Barry Diller At The All Things Digital Conference: Story Guy Glimpses Ending Of Narrative As We Once Knew It

Posted by: Jon Fine on May 28, 2008

Just saw Barry Diller interviewed onstage by Kara Swisher at the All Things Digital conference.

When Swisher asked him what he thought about the valuation Facebook got from Microsoft, he touched on a key aspect of the story-software dynamic I’ve been obsessing about for the past few months—and how expectations for story will be indelibly influenced by, well, software, and software tools. All emphasis mine:

"I had to learn this. I did not think this a few years ago. I come from narrative. I thought nothing would interrupt the story, and people want to sit there and watch passively, and that is the storytelling experience.

I have learned that that is partly true. And very true for older people. But the truth is interaction, the tools available to you . . . Facebook is, in a sense, nothing more than the princess phone 30 years ago, 50 years ago--a way for people to be communicating with each other. It's got great tools that enhance it, that draw you in, keep you in, and allow you to do it at a scale you could never do before. Even if you were on a small-town party line with 300 other people.

What's happened because of that, because of how these things are changing, social networks--a dumb-ass phrase if I ever heard one--[have given rise to] the idea of constant engagement with a content, wherever it is, with whatever assemblage of communication tools . . . will play a role in all of our lives.

I don’t think passivity is going out the window. But it will reduce pretty far down . . .

Everything is going to have those [interactive] components. Something that allows people to get what they want more actively, or manipulate content with tools we give them, or allows them to communicate with each other. We're now in a different communications age."

Reader Comments

Don

May 29, 2008 11:48 AM

Obviously Jon, you're 100% right.

Nothing and I mean NOTHING was more important than your column's reference to the woman who called Craigslist a search engine. How could anyone fault her for speaking the truth?

Technology has driven art in history and it's driving art right now. There isn't a soul in media who didn't learn the story of Gutenberg's printing press. On a lesser note, when the RCA 45 rpm single existed bands forced themselves to limit to songs under 4 minutes in length.

What I find really intriguing is that the alienation of the 1990s and beyond that perhaps helped fuel Prozac nation may actually start to reverse if people can feel their inner ideas are being heard through new technology. That people are frustrated by x,y,z and choose to share that online. Diller can feel free to focus on the media side of the fence, but this has broader implications.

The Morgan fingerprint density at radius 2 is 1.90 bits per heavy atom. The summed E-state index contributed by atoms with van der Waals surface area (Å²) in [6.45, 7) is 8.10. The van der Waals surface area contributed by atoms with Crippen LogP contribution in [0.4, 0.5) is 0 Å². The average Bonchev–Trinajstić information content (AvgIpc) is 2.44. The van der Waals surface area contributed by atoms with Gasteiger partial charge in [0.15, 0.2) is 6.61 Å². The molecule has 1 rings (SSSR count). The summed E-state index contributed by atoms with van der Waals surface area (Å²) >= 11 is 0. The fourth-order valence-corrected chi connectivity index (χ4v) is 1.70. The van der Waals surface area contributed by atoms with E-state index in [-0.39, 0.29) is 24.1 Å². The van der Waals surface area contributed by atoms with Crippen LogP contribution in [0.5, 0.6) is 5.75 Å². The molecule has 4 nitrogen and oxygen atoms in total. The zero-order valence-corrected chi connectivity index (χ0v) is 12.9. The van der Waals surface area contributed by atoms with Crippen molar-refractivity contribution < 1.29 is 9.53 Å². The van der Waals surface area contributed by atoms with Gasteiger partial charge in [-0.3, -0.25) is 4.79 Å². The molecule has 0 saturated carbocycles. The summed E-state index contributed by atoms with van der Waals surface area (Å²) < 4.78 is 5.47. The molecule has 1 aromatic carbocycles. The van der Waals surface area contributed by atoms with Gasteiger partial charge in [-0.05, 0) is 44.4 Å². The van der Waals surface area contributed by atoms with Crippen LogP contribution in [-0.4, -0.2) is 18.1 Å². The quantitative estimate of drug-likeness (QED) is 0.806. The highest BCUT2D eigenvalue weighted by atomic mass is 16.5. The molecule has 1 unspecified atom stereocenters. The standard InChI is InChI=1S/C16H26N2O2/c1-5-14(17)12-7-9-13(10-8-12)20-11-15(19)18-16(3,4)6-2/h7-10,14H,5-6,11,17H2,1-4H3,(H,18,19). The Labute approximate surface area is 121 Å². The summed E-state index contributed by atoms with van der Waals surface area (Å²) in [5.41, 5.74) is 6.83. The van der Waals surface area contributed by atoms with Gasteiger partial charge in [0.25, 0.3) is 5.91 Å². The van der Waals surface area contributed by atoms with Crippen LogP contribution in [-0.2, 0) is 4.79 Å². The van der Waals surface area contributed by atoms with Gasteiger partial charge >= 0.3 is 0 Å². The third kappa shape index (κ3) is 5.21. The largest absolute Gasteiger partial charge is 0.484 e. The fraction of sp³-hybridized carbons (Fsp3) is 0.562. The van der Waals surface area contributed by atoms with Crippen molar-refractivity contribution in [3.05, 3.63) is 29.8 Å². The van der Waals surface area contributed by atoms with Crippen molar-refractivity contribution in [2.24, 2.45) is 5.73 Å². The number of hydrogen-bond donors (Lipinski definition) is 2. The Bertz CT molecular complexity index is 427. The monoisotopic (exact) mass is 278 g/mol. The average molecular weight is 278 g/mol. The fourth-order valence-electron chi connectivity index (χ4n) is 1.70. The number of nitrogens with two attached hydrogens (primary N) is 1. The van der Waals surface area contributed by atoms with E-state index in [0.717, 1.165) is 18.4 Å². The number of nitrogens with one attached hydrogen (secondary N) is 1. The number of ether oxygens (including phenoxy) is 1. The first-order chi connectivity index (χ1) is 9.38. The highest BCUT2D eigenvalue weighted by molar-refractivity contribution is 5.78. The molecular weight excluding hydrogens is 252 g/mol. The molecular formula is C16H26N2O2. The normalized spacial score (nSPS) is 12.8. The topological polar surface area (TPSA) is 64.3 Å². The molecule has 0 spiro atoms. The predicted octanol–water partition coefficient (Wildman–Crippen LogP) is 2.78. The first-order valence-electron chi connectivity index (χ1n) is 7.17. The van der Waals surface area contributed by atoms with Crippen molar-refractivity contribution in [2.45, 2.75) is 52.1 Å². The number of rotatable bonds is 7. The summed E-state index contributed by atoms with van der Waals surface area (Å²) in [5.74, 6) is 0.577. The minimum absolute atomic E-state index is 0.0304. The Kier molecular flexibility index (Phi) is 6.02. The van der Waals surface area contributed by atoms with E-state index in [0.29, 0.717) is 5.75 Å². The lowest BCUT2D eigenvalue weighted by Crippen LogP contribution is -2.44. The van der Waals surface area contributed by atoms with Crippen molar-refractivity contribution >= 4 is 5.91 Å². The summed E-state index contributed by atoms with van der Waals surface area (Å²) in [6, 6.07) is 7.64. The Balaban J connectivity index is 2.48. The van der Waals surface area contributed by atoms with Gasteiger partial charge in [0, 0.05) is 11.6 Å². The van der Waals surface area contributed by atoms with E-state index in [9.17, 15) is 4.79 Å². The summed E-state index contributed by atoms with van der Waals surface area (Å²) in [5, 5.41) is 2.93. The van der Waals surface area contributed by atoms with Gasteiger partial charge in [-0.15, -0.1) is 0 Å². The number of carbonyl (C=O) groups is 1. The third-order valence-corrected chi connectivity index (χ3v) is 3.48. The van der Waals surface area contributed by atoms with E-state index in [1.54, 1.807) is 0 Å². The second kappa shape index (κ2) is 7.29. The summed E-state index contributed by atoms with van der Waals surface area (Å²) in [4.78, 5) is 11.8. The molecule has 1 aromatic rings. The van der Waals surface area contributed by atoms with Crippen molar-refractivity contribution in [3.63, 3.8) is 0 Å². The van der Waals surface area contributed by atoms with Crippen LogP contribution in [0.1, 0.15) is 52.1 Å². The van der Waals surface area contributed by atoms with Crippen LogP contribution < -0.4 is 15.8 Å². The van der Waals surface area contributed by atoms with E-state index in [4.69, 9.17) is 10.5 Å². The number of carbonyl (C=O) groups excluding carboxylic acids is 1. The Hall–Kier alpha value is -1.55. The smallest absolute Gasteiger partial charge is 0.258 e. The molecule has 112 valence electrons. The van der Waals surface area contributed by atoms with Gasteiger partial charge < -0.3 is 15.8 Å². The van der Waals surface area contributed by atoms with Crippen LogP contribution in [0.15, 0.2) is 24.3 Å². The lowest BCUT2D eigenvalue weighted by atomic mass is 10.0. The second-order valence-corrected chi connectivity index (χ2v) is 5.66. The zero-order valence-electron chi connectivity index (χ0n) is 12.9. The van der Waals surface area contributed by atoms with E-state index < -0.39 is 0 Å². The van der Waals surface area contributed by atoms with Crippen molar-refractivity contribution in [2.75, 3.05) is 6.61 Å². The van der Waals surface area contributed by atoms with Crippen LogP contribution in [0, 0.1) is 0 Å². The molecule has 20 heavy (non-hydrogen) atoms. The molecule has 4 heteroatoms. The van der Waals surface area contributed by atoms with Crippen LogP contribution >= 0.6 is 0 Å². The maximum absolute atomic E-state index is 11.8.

My personal prediction is that the 2 hour film is dead. Watch the Star Wars trilogy as an adult- no really- nothing made me wonder what happened to culture more than sitting through Empire Strikes Back which looked about as advanced as the season finale of Lost. We waited three years for that?? What's amazing is how a generation became obsessed with so little source material and today we have probably 40 full hours of Battlestar Galactica and counting. The next big hit won't be one film, it will be some premiere event like a film or series introducing us to characters, but like the comic book universe, it will include new periodic material, related material in the same "universe," origins and backstories, etc. In no more than two seasons we will see a network narrative tv series that provides daily, that's right, daily material on the web. These webisodes, mobisodes, or whatever they will be called will be required to keep the audience involved and connected to advertisers or else you'll end up selling ads to cadillac and metamucil. These webisodes will contain narrative stories, even blackout sketches, but also include edutainment behind-the-scenes interviews and the like. If you thought of putting together an additional 7 minutes of material each week one can quickly see this is financially possible.

Who benefits? Ultra-complicated sitcoms like Arrested Development, The Office, 30 Rock. Ultra-complicated series like Lost or Battlestar Galactica. Even reality tv shows can piece together 7-14 minutes of material each week. Posted on a site that includes massive ability to structure communication and collaboration with fans who want to connect themselves to the famous and you've got a new paradigm for media.

As I said, I predict that will be in place by the 2010 season.

samccoy

June 1, 2008 1:29 AM

Time is relative, and Don seems to live in a retro world. Don, I did like your comments otherwise.

Age and time have nothing to do with interaction becoming a component of media. It's been happening for almost a century. I'd have to write a book to explain it all to you, and I can't sit still for that;D

Between Hulu, SciFi forums, online mags, fanfiction sites, conventions, polls, network surveys, and other opportunities too numerous to mention, the new paradigm is already here. For me, it's already 2061.

Right now, I am reading a book, cooking a meal, watching 2 shows, writing email, commenting on this blog, bookmarking, checking the AWS weather forecast and taking a walk, synchronously.

Can't wait to see when the hardware catches up with the latest web applications.

BTW, I love widgets. Thanks for the eye-catching post Jon.

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The media world continues to shapeshift as new forms arise and old assumptions erode. On this blog, Bloomberg Businessweek will provide sharp analysis and timely reports on the transformation of this constantly changing terrain.

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